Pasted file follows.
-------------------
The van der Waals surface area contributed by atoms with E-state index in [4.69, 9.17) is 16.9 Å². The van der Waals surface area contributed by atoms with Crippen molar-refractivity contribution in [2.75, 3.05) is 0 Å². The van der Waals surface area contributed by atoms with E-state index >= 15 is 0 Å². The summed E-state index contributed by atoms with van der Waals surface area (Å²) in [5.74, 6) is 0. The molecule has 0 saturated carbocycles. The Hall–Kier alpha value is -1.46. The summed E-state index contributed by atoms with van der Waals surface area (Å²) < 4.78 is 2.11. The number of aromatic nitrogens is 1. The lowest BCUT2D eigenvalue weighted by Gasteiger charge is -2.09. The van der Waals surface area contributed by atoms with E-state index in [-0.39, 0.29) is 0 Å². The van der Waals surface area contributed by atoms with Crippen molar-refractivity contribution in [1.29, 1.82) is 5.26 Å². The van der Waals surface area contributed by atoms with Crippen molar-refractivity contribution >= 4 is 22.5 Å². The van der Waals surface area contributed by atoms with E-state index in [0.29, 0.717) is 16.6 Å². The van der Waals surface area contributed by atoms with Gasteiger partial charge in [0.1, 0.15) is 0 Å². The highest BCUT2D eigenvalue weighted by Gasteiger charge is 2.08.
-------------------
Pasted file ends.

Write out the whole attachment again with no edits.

The van der Waals surface area contributed by atoms with E-state index in [4.69, 9.17) is 16.9 Å². The van der Waals surface area contributed by atoms with Crippen molar-refractivity contribution in [2.75, 3.05) is 0 Å². The van der Waals surface area contributed by atoms with E-state index >= 15 is 0 Å². The summed E-state index contributed by atoms with van der Waals surface area (Å²) in [5.74, 6) is 0. The molecule has 0 saturated carbocycles. The Hall–Kier alpha value is -1.46. The summed E-state index contributed by atoms with van der Waals surface area (Å²) < 4.78 is 2.11. The number of aromatic nitrogens is 1. The lowest BCUT2D eigenvalue weighted by Gasteiger charge is -2.09. The van der Waals surface area contributed by atoms with E-state index in [-0.39, 0.29) is 0 Å². The van der Waals surface area contributed by atoms with Crippen molar-refractivity contribution in [1.29, 1.82) is 5.26 Å². The van der Waals surface area contributed by atoms with Crippen molar-refractivity contribution >= 4 is 22.5 Å². The van der Waals surface area contributed by atoms with E-state index in [0.29, 0.717) is 16.6 Å². The van der Waals surface area contributed by atoms with Gasteiger partial charge in [0.1, 0.15) is 0 Å². The highest BCUT2D eigenvalue weighted by Gasteiger charge is 2.08.